Although the current situation caused by the viral outbreak is considered temporary, the length of time that patients will be affected, and to what degree, is still uncertain. Maternal Fetal Medicine offices have had to look for guidance from their professional societies. As with other healthcare disciplines, ACOG has encouraged their providers to ““maximize the use of telehealth across as many aspects of prenatal care as possible.”
For those prenatal visits that must occur in the office like ultrasounds, the Society for Maternal Fetal Medicine (SMFM) agrees with common hospital policies of limiting attendance of on-site appointments only to patients. “If a patient brings a visitor, the visitor…should be encouraged not to enter the ultrasound unit or exam room.”
SMFM has also proposed alterations in the frequency and spacing of necessary follow-up care visits. An initial ultrasound early in pregnancy to determine viability and number of embryos a woman is carrying could be deferred until 12 weeks when it can be combined with the ultrasound that measures nuchal translucency (NT) performed as part of screening for genetic abnormalities. SMFM has also advised putting “as much space as possible between follow-up ultrasound examinations” and recommends 2-month follow-up after the initial diagnosis of major fetal anomalies or for maternal conditions that can impact fetal growth.
After confirming that my husband would not be able to be present for our ultrasound, I experienced a number of emotions including disappointment, fear, and anger. I reached out to other women I knew who recently had babies of their own or were currently further along in their pregnancies for support. I was teary and anxious imagining how I could handle any problems that arose.
Despite my strong reaction in the days leading up to my appointment, the actual day of my anatomy ultrasound I surprisingly felt at peace. I had learned to accept that this is the current reality of a world with a viral pandemic. We have all been affected in some way, and one may not realize exactly how until it happens to them.
Thankfully, my ultrasound yielded good news. Our baby was healthy and growing well, and no major anomalies were identified. My technician provided me with extra pictures to bring home to my husband. She wrote down the sex of the baby in an envelope so that we could find out together that evening over dinner.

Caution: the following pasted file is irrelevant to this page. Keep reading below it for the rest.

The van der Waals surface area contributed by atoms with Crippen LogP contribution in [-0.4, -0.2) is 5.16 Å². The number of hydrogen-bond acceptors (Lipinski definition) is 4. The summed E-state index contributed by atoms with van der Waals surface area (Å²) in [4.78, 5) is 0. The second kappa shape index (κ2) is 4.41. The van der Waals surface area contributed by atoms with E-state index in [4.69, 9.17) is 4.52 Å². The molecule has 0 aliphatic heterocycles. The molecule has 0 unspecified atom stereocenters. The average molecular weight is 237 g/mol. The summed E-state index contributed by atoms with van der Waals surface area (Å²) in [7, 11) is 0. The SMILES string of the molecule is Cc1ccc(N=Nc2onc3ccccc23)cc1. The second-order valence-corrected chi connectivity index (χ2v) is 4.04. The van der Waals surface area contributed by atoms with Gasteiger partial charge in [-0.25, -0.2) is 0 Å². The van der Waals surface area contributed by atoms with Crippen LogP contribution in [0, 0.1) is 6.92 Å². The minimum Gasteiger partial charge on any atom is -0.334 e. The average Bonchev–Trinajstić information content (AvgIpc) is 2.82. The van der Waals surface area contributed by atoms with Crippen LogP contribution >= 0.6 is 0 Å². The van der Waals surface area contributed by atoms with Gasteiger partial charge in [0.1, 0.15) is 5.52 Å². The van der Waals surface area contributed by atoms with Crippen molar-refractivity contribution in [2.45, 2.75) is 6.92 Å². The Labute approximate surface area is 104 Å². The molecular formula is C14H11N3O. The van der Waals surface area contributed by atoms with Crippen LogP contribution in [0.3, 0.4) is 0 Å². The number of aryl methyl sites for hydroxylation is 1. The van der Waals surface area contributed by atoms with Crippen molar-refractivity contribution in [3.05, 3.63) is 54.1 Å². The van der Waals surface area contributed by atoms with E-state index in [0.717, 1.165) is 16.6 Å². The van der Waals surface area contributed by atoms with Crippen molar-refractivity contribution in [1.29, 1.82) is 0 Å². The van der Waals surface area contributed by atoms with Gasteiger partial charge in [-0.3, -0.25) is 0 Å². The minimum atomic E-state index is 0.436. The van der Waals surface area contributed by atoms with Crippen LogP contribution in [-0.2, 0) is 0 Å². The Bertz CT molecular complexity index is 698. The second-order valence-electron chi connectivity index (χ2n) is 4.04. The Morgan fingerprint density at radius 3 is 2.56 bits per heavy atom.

I know this experience will not be the last time that my pregnancy will be affected by COVID-19. My next routine visit to the midwife will be via telehealth. The healthcare providers taking care of us have recommended that I come back for a couple follow up ultrasounds to pay special attention to our baby’s heart and kidneys as a precaution. I have been told that I will be alone for those visits as well. Depending on the course of this epidemic, it is likely to impact my labor and delivery. There are certainly other elements to my pre and postnatal care that will change that I cannot yet imagine.
More importantly, I reflect on how many other expecting women and couples are dealing with their own questions and uncertainties during this time, and how this is a particularly difficult time to be experiencing a high-risk pregnancy. In the context of COVID 19, the MGH Center for Women’s Mental Health says, “It is difficult to describe how much things have changed.”
As with all the uncertainty the world is experiencing, we will need to recognize and accept these challenges as they develop. Whether we are together or apart, we will find the right tools to get us through.
If you have questions or concerns about the genetic health of you or your child, please contact Please contact the experts at Genetic Support Foundation for any questions or to schedule an appointment.
Photo by Cassidy Rowell on Unsplash